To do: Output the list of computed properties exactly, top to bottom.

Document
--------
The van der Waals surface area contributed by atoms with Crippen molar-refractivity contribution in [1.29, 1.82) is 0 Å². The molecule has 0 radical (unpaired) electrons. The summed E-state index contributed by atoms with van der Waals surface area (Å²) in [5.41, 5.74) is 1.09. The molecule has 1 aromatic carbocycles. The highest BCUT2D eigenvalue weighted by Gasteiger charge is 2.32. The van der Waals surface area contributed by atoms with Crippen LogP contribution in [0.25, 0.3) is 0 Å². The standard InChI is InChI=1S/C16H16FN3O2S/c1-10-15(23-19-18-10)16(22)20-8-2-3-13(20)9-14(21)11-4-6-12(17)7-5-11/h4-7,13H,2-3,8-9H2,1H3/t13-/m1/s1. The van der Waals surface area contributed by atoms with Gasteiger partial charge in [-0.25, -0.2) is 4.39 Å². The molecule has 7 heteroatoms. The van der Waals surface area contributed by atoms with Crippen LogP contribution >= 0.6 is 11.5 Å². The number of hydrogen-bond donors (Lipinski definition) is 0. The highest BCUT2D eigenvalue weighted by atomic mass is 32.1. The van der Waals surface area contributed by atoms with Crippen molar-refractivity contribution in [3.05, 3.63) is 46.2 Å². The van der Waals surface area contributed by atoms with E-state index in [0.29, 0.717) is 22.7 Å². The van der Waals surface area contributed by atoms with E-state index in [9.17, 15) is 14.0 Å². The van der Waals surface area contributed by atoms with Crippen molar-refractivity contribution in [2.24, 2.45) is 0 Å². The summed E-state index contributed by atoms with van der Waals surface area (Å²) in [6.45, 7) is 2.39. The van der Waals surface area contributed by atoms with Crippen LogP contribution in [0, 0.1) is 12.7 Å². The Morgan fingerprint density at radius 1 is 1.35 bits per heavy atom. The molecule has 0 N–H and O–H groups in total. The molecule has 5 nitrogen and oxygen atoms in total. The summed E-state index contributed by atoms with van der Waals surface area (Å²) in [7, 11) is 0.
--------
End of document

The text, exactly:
The van der Waals surface area contributed by atoms with Crippen molar-refractivity contribution in [1.29, 1.82) is 0 Å². The molecule has 0 radical (unpaired) electrons. The summed E-state index contributed by atoms with van der Waals surface area (Å²) in [5.41, 5.74) is 1.09. The molecule has 1 aromatic carbocycles. The highest BCUT2D eigenvalue weighted by Gasteiger charge is 2.32. The van der Waals surface area contributed by atoms with Crippen LogP contribution in [0.25, 0.3) is 0 Å². The standard InChI is InChI=1S/C16H16FN3O2S/c1-10-15(23-19-18-10)16(22)20-8-2-3-13(20)9-14(21)11-4-6-12(17)7-5-11/h4-7,13H,2-3,8-9H2,1H3/t13-/m1/s1. The van der Waals surface area contributed by atoms with Gasteiger partial charge in [-0.25, -0.2) is 4.39 Å². The molecule has 7 heteroatoms. The van der Waals surface area contributed by atoms with Crippen LogP contribution >= 0.6 is 11.5 Å². The number of hydrogen-bond donors (Lipinski definition) is 0. The highest BCUT2D eigenvalue weighted by atomic mass is 32.1. The van der Waals surface area contributed by atoms with Crippen molar-refractivity contribution in [3.05, 3.63) is 46.2 Å². The van der Waals surface area contributed by atoms with E-state index in [0.29, 0.717) is 22.7 Å². The van der Waals surface area contributed by atoms with E-state index in [9.17, 15) is 14.0 Å². The van der Waals surface area contributed by atoms with Crippen molar-refractivity contribution in [2.24, 2.45) is 0 Å². The summed E-state index contributed by atoms with van der Waals surface area (Å²) in [6.45, 7) is 2.39. The van der Waals surface area contributed by atoms with Crippen LogP contribution in [0, 0.1) is 12.7 Å². The Morgan fingerprint density at radius 1 is 1.35 bits per heavy atom. The molecule has 0 N–H and O–H groups in total. The molecule has 5 nitrogen and oxygen atoms in total. The summed E-state index contributed by atoms with van der Waals surface area (Å²) in [7, 11) is 0.